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Allow continued domain privacy

  • To: comments-ppsai-initial-05may15@xxxxxxxxx
  • Subject: Allow continued domain privacy
  • From: Chris Gebhardt <chris@xxxxxxxxxxx>
  • Date: Wed, 01 Jul 2015 09:04:07 -0500

Dear members of the Working Group,
I'm pleased to offer comments for your consideration regarding whois privacy. We have provided website design and hosting, as well as other services, since 1996. Our client list includes Fortune 100 companies, "mom and pop" operations and everything in-between.

We utilize privacy services for a number of our clients who prefer their domain registration not reflect personal contact information.

One of the great things brought about by the mass adoption of the Internet as a platform for communication and commerce is the way that the playing field has been leveled for big operators and small independents alike.

The objection to whois privacy appears to center around an inability to contact the registrant in the event it is necessary to communicate with the registrant for a given reason. This is simply not the case, since accredited domain privacy providers will always forward pertinent messages to the registrant by means of systems already in place.

The Whois Accuracy Program Specification of ICANN's 2013 Registrar Accreditation Agreement (RAA) already calls for the verified accuracy of domain registration information. Domain registration providers are already ensuring that valid contact information exists for domains in their registry. It is therefore held that when a domain registration provider has verified contact information, and is then called to provide privacy and forwarding services for a domain, a reasonable method to make contact with a domain holder already exists.

Whois privacy can play an important role here by providing the same protection afforded to large corporations who can afford to mask their domain ownership under holding companies, lawyers, post office boxes and other means of obfuscation. While there will always be bad actors, it does not make sense to throw out an entire system of privacy protection that is used for legitimate purposes by responsible domain holders. To do so would unjustly penalize small operators and runs counter to the long-held principals of Internet culture.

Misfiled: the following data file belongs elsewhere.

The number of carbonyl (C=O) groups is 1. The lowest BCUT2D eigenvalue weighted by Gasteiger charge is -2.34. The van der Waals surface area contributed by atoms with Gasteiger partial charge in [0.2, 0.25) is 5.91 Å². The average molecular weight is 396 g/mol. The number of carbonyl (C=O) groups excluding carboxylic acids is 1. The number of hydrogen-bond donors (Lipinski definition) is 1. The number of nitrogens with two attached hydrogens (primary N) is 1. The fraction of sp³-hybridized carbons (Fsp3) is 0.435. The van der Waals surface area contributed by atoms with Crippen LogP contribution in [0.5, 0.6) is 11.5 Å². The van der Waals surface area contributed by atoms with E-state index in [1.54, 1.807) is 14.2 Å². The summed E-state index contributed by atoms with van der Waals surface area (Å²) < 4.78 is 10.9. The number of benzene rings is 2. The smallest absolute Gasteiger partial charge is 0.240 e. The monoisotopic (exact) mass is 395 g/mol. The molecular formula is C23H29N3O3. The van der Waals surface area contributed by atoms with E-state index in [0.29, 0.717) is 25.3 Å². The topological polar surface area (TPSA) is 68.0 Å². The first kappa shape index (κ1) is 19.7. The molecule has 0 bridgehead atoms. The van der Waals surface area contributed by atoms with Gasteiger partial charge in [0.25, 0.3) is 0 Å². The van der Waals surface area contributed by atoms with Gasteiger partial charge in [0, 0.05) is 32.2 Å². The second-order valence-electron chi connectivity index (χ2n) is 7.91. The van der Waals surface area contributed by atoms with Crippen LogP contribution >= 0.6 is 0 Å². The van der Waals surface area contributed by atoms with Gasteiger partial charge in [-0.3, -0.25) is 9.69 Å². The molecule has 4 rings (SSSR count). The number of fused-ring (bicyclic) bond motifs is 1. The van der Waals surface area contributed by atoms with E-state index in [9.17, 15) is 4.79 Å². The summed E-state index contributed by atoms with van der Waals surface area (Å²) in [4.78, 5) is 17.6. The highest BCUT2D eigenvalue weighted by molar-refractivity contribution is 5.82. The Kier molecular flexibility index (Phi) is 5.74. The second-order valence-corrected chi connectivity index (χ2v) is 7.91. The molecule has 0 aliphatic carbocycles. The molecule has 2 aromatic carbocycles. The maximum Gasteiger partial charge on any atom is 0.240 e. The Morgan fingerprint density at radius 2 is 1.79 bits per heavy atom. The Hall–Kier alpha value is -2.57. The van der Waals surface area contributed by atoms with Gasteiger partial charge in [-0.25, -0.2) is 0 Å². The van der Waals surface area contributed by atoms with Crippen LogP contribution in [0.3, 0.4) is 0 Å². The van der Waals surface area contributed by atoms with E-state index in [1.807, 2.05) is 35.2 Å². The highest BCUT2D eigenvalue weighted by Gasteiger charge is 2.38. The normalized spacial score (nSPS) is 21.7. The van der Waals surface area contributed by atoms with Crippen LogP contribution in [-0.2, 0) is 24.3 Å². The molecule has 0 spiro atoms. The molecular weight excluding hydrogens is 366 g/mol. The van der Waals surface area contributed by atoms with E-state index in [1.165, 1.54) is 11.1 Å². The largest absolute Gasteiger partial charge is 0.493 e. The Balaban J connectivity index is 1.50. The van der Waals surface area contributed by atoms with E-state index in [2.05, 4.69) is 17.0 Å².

Eliminating domain privacy as it currently exists will only serve to endanger free speech, discourage competition and inhibit innovation. Free speech, healthy competition and innovation. Those principals have always been the foundation of Internet commerce.

Throughout the course of my 20-year career as a professional Internet service provider, I have always taken great personal pride to play a part in changing and enhancing the ways people work, play and interact with each other.

The continued availability of domain privacy and its ability to protect entrepreneurs, small business operators, non-profits and others should be considered crucial. I urge the Working Group to thoughtfully consider the negative impact of implementing changes to domain privacy rules and recommend against adoption of rules that would be onerous to domain registration providers and registrants alike.

Chris Gebhardt, President
VIRTBIZ Internet Services
chris@xxxxxxxxxxx | (972) 485-4125

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